Clinton Campaign Warns Sanders Against 'Bernie Bros' Attacks

Updated on
  • Clinton campaign manager says Sanders needs to watch tone
  • No more "demeaning and insulting" language, operatives say

Fallon Warns Sanders Team Over ‘Bernie Bros’ Attacks

Hillary Clinton’s campaign today warned rival Bernie Sanders against letting some of his supporters’ “crudeness” -- particularly attacks from a social-media contingent loosely dubbed the “Bernie Bros” -- seep into his own criticism of Clinton.

Hillary Clinton in Derry, New Hampshire on Feb. 3.

Photographer: Andrew Harrer/Bloomberg

Campaign manager Robby Mook and national press secretary Brian Fallon accused Sanders of attacking Clinton by using “demeaning and insulting language,” in Fallon’s words. They also said the candidate should be wary about letting even more loaded language emerge in his campaign’s attacks.

Clinton, long a divisive figure in American politics, has inspired a furious backlash in social media postings that at times include sexist, crude and vulgar commentary. There’s no evidence any of these attacks are tied to Sanders’ campaign, and Sanders’ rapid-response director tweeted a plea to the Vermont senator’s supporters to “be respectful” online.

Robby Mook speaks in Manchester, New Hampshire on Feb. 4.

Photographer: Victor J. Blue/Bloomberg

“When you look at what goes online in particular, some of his supporters engage in negative, hurtful, nasty attacks and I think it is incumbent on him to call that out,” Mook said in comments after a Bloomberg Politics breakfast in Manchester, New Hampshire. “He needs to make sure that doesn’t creep further into the campaign.”

The Sanders’ campaign declined to respond.

In an interview with People magazine released Thursday, Clinton said the Internet has opened the door for vicious attacks on anyone in public life. But it’s particularly harsh for women, and it extends to female journalists and commentators such as Megyn Kelly of Fox News, she said.

There is a “special amount of venomous commentary” toward women, Clinton said.

“It is not as overt and it is not quite as common anymore,” she told People. “But the Internet has become a refuge for people to engage in some of the most vile, personally insulting comments about everybody –- myself or anybody else.”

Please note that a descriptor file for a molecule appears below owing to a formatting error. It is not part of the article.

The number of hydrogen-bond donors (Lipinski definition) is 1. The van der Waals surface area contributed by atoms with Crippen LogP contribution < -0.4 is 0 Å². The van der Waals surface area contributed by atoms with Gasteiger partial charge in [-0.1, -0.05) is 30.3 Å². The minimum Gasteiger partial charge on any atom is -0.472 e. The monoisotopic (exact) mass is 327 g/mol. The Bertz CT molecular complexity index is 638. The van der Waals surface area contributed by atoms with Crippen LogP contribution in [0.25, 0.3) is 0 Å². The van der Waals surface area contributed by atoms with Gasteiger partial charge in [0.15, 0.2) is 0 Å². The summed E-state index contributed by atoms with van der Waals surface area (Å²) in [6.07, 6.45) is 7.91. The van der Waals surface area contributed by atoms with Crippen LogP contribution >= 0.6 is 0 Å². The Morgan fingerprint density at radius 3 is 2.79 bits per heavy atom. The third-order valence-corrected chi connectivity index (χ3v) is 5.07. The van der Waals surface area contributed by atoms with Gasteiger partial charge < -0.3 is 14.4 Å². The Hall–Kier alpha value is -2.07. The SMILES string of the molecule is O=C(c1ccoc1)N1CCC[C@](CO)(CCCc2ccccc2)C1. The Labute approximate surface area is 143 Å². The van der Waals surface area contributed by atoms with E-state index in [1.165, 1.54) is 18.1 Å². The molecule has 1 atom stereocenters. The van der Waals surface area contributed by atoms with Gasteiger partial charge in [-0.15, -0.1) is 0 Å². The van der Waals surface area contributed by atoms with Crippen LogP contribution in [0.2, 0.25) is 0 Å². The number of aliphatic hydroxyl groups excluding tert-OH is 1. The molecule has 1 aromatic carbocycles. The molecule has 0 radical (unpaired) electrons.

She didn’t tie it to any campaign.

Calibrated Criticism

Today’s comments by Fallon and Mook were the most high-profile attacks on Sanders over his online supporters, and both stressed that they weren’t accusing Sanders of controlling it -- only of not tamping it down. The “Bernie Bros” have been a hot topic of online debate, but Clinton supporters generally have grumbled about the phenomenon more privately.

“Anyone who engages in social media in support of Hillary Clinton has encountered this element," Fallon said during the breakfast. “It can be nasty. It can be vitriolic. And I think that the Sanders campaign needs to beware the extent to which, in an effort to mobilize and galvanize their supporters, they start to let the mentality or the crudeness seep into their own words and criticisms that they hurl at Secretary Clinton.”

Above the Fray

Clinton and Sanders have largely kept themselves above personal sniping in public, in contrast to the hostile exchanges among the Republican candidates. At a town hall event Wednesday night in Derry, Sanders tempered criticism of Clinton’s positions with expressions of respect for her experience and public service. Clinton declared herself “very proud of the campaign that Senator Sanders and I are running. I mean, we really have focused on issues.”

The comments by her aides come as the campaign continues to try to calibrate just how much to emphasize the historic nature of Clinton’s run -- she would be the first woman U.S. president -- and how much of her inner persona the notoriously guarded and cautious Clinton should put on display to voters. Clinton narrowly won the Iowa caucus Monday but is trailing Sanders in New Hampshire by double-digits.

The campaign has been frustrated at the outpouring of support for Sanders -- particularly from younger women -- and has sought ways to puncture his liberal-fighter image. Any attack that suggested that 74-year-old Sanders was insensitive to women in general and Clinton in particular could prove potent.

Yet it’s a delicate balance, between basing Clinton’s appeal more heavily on the historic nature of her candidacy and basing it on a resume that includes U.S. senator and secretary of state.

Window Into Clinton

Mook, her campaign chief, was clearly delighted by Clinton’s answer to a rabbi’s question at town hall Wednesday where Clinton opened up about her own self-doubt at running for president -- “I never thought I’d be standing on a stage here asking people to vote for me for president” -- and her secret desire after a 30-year public career to sometimes just disappear.

“I think that was an important moment last night,” Mook said. “I think people really got a window into what makes her tick.”

Said Fallon, “It was a humanizing, humble answer.”

Asked whether some of Sanders’ attacks on Clinton have been sexist, Fallon didn’t directly accuse Sanders of sexism but didn’t draw a distinct line either.

“Senator Sanders is a very skilled and deft politician despite efforts to hone and cultivate an image to the contrary, and he knows what he is doing when he does these little hip checks," Fallon said. "He’s injecting something into a conversation and trying to inspire three- or four-day conversation that he knows would be bothersome. You all know what he’s doing, and he does it very skillfully, and artfully. But there’s an intent there that is diminishing and is demeaning and is cutting.”